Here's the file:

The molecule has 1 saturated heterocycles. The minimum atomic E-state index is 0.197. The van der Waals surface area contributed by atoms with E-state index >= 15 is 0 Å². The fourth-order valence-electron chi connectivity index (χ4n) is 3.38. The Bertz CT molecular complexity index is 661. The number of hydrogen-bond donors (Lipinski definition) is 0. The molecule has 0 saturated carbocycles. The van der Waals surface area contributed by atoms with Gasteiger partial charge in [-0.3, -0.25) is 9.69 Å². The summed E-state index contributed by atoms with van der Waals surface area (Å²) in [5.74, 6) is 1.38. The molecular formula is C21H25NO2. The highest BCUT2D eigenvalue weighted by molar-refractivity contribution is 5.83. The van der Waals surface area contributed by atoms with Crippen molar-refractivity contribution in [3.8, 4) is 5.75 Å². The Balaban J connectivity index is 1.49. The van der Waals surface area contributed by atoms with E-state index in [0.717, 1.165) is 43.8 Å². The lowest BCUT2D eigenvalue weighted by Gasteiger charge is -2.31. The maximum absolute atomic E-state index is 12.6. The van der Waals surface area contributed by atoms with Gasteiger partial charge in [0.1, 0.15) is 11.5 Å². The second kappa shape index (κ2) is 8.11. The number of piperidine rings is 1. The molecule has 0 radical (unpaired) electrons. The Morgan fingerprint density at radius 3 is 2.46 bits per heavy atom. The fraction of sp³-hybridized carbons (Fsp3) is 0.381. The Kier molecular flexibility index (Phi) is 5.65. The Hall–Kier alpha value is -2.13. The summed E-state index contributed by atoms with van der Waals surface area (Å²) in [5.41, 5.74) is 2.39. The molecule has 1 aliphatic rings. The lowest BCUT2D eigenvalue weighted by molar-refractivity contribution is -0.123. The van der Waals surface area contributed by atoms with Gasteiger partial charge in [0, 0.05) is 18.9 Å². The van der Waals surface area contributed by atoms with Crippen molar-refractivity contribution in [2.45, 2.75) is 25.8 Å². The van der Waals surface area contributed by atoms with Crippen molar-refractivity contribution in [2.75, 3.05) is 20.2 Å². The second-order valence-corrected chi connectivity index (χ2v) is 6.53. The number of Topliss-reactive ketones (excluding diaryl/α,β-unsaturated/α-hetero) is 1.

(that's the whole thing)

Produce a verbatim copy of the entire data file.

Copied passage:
The molecule has 1 saturated heterocycles. The minimum atomic E-state index is 0.197. The van der Waals surface area contributed by atoms with E-state index >= 15 is 0 Å². The fourth-order valence-electron chi connectivity index (χ4n) is 3.38. The Bertz CT molecular complexity index is 661. The number of hydrogen-bond donors (Lipinski definition) is 0. The molecule has 0 saturated carbocycles. The van der Waals surface area contributed by atoms with Gasteiger partial charge in [-0.3, -0.25) is 9.69 Å². The summed E-state index contributed by atoms with van der Waals surface area (Å²) in [5.74, 6) is 1.38. The molecular formula is C21H25NO2. The highest BCUT2D eigenvalue weighted by molar-refractivity contribution is 5.83. The van der Waals surface area contributed by atoms with Crippen molar-refractivity contribution in [3.8, 4) is 5.75 Å². The Balaban J connectivity index is 1.49. The van der Waals surface area contributed by atoms with E-state index in [0.717, 1.165) is 43.8 Å². The lowest BCUT2D eigenvalue weighted by Gasteiger charge is -2.31. The maximum absolute atomic E-state index is 12.6. The van der Waals surface area contributed by atoms with Gasteiger partial charge in [0.1, 0.15) is 11.5 Å². The second kappa shape index (κ2) is 8.11. The number of piperidine rings is 1. The molecule has 0 radical (unpaired) electrons. The Morgan fingerprint density at radius 3 is 2.46 bits per heavy atom. The fraction of sp³-hybridized carbons (Fsp3) is 0.381. The Kier molecular flexibility index (Phi) is 5.65. The Hall–Kier alpha value is -2.13. The summed E-state index contributed by atoms with van der Waals surface area (Å²) in [5.41, 5.74) is 2.39. The molecule has 1 aliphatic rings. The lowest BCUT2D eigenvalue weighted by molar-refractivity contribution is -0.123. The van der Waals surface area contributed by atoms with Gasteiger partial charge in [0, 0.05) is 18.9 Å². The van der Waals surface area contributed by atoms with Crippen molar-refractivity contribution in [2.45, 2.75) is 25.8 Å². The van der Waals surface area contributed by atoms with Crippen molar-refractivity contribution in [2.75, 3.05) is 20.2 Å². The second-order valence-corrected chi connectivity index (χ2v) is 6.53. The number of Topliss-reactive ketones (excluding diaryl/α,β-unsaturated/α-hetero) is 1.